PARIS, France - American teenager Amanda Anisimova's French Open is over, but in two weeks, she made the world stand up and take notice.
The 17-year-old nearly scored a stunning victory over Ashleigh Barty in her first Grand Slam semifinal match on Friday, only to let a set and a break lead slip away before falling in three sets.
"It's amazing, even though I'm obviously upset I lost, because I'm always upset if I lose. It's disappointing," Anisimova said after the semifinals.
"At the end of the day, I did make it to the semifinals for the first time. So, it's a positive week for me.
"I'm just going to try and be happy about the couple weeks, and hopefully today I'll be a little bit happier than I am right now."
Arriving in Paris ranked World No.51, the teenager worked her way through the draw for her second straight appearance in the second week of a Grand Slam this year.
En route, she downed No.11 seed Aryna Sabalenka for the second time in a major after doing so in Australia, and she also scored her first victory over a Top 5 player when she blitzed defending champion Simona Halep in the quarterfinals.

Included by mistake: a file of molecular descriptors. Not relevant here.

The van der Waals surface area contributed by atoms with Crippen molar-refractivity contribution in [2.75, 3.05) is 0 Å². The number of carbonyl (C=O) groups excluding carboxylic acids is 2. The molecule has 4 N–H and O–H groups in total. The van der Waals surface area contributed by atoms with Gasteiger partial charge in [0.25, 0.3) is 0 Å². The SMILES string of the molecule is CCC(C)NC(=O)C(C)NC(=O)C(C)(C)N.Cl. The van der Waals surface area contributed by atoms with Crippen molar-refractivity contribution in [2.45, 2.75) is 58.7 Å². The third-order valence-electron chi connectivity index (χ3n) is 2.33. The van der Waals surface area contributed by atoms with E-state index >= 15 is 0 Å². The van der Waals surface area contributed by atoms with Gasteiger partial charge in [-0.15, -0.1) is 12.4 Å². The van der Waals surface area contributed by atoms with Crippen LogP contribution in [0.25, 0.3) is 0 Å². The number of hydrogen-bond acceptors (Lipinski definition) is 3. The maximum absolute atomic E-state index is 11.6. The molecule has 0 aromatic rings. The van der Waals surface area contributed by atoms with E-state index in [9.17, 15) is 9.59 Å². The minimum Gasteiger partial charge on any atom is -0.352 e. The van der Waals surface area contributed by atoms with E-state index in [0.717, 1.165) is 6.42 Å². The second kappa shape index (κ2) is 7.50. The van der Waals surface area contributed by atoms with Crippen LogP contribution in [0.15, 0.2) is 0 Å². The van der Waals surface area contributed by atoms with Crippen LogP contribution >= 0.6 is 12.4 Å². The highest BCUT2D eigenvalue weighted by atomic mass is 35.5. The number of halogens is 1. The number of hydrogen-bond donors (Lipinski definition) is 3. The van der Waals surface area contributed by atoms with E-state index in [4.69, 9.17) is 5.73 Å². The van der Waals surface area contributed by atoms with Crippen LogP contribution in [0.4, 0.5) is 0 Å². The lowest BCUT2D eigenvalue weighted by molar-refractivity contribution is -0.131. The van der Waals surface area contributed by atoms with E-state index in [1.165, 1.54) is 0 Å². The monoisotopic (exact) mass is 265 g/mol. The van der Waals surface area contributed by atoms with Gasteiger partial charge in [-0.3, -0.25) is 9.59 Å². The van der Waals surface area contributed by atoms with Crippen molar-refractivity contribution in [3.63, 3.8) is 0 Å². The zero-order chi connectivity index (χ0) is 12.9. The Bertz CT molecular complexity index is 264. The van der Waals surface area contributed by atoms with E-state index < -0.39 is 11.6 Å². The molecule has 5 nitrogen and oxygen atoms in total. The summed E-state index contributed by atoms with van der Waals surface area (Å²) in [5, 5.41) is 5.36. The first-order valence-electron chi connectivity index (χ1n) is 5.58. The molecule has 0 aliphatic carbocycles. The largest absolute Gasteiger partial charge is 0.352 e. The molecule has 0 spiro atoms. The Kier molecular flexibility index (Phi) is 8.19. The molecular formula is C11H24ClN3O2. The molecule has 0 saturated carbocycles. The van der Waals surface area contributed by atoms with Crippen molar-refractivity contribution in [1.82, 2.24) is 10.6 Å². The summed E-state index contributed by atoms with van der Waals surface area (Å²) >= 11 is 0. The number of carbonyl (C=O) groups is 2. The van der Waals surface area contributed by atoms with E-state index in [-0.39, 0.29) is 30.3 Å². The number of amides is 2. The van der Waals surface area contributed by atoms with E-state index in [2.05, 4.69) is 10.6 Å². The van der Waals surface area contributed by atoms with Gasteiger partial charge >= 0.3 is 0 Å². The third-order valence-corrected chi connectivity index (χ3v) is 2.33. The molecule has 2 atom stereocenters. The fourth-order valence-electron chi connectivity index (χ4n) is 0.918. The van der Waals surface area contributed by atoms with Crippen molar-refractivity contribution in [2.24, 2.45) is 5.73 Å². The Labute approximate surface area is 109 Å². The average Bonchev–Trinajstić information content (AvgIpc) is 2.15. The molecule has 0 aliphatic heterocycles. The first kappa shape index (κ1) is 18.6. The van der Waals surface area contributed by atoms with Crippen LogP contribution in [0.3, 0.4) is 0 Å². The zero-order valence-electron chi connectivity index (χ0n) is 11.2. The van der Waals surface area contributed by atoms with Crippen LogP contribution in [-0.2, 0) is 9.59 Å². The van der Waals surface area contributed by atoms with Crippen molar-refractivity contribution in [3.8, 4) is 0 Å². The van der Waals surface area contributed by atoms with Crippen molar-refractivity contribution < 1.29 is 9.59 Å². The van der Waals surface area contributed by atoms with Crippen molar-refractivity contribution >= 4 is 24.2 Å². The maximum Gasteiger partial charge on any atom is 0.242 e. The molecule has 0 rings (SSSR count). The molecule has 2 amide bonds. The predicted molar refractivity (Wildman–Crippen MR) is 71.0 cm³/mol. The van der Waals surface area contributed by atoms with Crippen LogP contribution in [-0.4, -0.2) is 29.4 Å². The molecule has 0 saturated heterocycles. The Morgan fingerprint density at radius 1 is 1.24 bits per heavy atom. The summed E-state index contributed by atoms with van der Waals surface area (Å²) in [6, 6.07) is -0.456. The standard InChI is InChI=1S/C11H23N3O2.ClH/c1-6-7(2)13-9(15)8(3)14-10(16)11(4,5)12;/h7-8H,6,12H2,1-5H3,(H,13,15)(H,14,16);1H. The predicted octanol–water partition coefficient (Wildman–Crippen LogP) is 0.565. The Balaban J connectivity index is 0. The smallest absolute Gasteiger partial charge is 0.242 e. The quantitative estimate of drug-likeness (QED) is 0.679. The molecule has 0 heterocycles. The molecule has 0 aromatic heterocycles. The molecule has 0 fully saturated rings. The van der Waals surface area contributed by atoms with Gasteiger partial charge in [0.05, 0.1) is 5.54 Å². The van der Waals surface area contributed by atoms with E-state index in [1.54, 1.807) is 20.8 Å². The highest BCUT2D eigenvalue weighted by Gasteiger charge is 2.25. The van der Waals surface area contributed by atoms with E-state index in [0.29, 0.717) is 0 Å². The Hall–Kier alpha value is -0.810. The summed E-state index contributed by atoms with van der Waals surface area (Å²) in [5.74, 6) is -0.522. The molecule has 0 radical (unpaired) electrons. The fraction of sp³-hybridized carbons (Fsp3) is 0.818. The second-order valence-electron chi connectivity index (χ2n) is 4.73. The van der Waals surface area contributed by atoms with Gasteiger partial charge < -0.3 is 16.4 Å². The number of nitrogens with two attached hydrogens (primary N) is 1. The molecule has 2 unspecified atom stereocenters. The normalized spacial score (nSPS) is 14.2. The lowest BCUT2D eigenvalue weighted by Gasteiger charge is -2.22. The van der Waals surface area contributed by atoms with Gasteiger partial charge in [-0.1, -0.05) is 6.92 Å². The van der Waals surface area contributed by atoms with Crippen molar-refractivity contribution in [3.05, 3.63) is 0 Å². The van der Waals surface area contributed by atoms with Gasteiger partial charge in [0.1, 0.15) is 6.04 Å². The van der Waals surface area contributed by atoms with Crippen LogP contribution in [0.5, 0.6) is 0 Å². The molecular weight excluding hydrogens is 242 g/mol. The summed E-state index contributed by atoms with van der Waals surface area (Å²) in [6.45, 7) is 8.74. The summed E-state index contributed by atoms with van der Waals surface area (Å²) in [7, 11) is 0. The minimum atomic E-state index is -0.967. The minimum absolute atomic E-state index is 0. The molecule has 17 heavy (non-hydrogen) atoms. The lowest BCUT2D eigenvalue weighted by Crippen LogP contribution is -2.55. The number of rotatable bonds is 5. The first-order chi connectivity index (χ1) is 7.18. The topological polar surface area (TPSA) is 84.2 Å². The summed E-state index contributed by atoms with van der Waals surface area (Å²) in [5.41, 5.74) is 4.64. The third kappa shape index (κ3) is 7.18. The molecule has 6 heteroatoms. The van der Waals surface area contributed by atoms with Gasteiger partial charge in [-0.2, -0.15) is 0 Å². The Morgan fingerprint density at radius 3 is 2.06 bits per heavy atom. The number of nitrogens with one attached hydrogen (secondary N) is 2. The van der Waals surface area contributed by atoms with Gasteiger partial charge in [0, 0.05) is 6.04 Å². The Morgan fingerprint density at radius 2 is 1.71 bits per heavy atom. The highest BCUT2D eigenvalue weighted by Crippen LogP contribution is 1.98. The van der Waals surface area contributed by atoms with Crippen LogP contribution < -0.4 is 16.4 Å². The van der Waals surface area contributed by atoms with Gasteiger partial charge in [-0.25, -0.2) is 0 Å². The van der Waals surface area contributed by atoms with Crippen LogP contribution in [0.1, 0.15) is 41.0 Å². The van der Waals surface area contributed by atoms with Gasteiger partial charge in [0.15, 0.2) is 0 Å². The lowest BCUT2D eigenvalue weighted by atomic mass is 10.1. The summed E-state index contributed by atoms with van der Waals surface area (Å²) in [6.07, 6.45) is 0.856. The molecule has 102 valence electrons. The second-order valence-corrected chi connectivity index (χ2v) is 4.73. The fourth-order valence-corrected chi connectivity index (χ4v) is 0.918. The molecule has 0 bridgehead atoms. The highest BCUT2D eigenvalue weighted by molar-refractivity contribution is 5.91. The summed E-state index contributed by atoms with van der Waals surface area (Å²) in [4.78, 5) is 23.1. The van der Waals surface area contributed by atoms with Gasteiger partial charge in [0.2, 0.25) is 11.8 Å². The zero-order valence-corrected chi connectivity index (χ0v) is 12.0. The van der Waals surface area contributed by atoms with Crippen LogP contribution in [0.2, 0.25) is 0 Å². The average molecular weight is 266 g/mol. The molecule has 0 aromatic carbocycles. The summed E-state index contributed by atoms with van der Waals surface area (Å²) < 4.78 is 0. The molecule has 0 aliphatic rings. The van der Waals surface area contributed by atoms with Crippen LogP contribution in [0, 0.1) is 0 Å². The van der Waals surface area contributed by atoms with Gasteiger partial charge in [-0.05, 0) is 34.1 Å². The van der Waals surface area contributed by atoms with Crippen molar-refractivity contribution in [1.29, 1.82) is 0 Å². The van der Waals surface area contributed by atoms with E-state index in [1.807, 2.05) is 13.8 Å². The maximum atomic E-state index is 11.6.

She leaves Paris having now made a different sort of arrival: Anisimova will see her her ranking cut by nearly half on Monday, and she will break into the Top 30 for the first time.
"I'm really happy that I finished the last clay tournament like this, because the clay season has been up and down, so it's just amazing to do so well in a clay Grand Slam," she added.
"I'm really excited about the grass season. I gained a lot of confidence in the past couple of weeks."
A winner of her first career WTA title at the Claro Open Colsanitas in Bogotá in April, Anisimova also reached the round of 16 at the Internazionali BNL d'Italia in Rome as a lucky loser prior to the French Open.
With the terre battue behind her, the teenager will now turn her attention to the lawns of the grass-court season, where she will likely be seeded in her main draw debut at Wimbledon in just about a month's time.
Anisimova has never played a tour-level match on grass, but told reporters she's ready to take on her next challenge.
"I played junior Wimbledon one time and I lost, like, 13-11 in the third set or something," the teenager recalled.
"Everyone tells me my game suits grass well, but that time I didn't leave thinking that. Hopefully, with a little bit more practice and getting used to it, then maybe I can do well. We'll see how this year goes."